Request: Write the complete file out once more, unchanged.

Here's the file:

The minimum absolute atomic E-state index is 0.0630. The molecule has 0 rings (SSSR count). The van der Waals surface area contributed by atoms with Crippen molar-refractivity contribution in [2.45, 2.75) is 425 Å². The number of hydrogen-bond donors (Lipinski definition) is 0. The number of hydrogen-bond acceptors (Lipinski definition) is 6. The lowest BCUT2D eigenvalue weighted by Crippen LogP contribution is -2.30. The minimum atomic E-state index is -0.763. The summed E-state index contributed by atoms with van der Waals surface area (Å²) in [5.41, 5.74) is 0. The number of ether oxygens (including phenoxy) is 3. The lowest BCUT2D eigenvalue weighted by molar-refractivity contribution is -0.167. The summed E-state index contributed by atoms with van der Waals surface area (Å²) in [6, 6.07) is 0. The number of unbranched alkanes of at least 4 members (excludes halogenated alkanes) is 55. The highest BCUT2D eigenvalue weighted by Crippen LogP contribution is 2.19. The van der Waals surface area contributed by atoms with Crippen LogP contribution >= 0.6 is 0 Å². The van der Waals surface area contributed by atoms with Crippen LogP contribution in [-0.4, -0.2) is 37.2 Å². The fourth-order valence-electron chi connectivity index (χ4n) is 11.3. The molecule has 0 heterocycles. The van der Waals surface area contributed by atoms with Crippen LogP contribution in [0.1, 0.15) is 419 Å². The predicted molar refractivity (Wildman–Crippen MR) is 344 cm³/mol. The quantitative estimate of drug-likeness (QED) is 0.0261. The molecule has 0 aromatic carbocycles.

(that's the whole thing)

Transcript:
The minimum absolute atomic E-state index is 0.0630. The molecule has 0 rings (SSSR count). The van der Waals surface area contributed by atoms with Crippen molar-refractivity contribution in [2.45, 2.75) is 425 Å². The number of hydrogen-bond donors (Lipinski definition) is 0. The number of hydrogen-bond acceptors (Lipinski definition) is 6. The lowest BCUT2D eigenvalue weighted by Crippen LogP contribution is -2.30. The minimum atomic E-state index is -0.763. The summed E-state index contributed by atoms with van der Waals surface area (Å²) in [5.41, 5.74) is 0. The number of ether oxygens (including phenoxy) is 3. The lowest BCUT2D eigenvalue weighted by molar-refractivity contribution is -0.167. The summed E-state index contributed by atoms with van der Waals surface area (Å²) in [6, 6.07) is 0. The number of unbranched alkanes of at least 4 members (excludes halogenated alkanes) is 55. The highest BCUT2D eigenvalue weighted by Crippen LogP contribution is 2.19. The van der Waals surface area contributed by atoms with Crippen LogP contribution >= 0.6 is 0 Å². The van der Waals surface area contributed by atoms with Crippen LogP contribution in [-0.4, -0.2) is 37.2 Å². The fourth-order valence-electron chi connectivity index (χ4n) is 11.3. The molecule has 0 heterocycles. The van der Waals surface area contributed by atoms with Crippen LogP contribution in [0.1, 0.15) is 419 Å². The predicted molar refractivity (Wildman–Crippen MR) is 344 cm³/mol. The quantitative estimate of drug-likeness (QED) is 0.0261. The molecule has 0 aromatic carbocycles.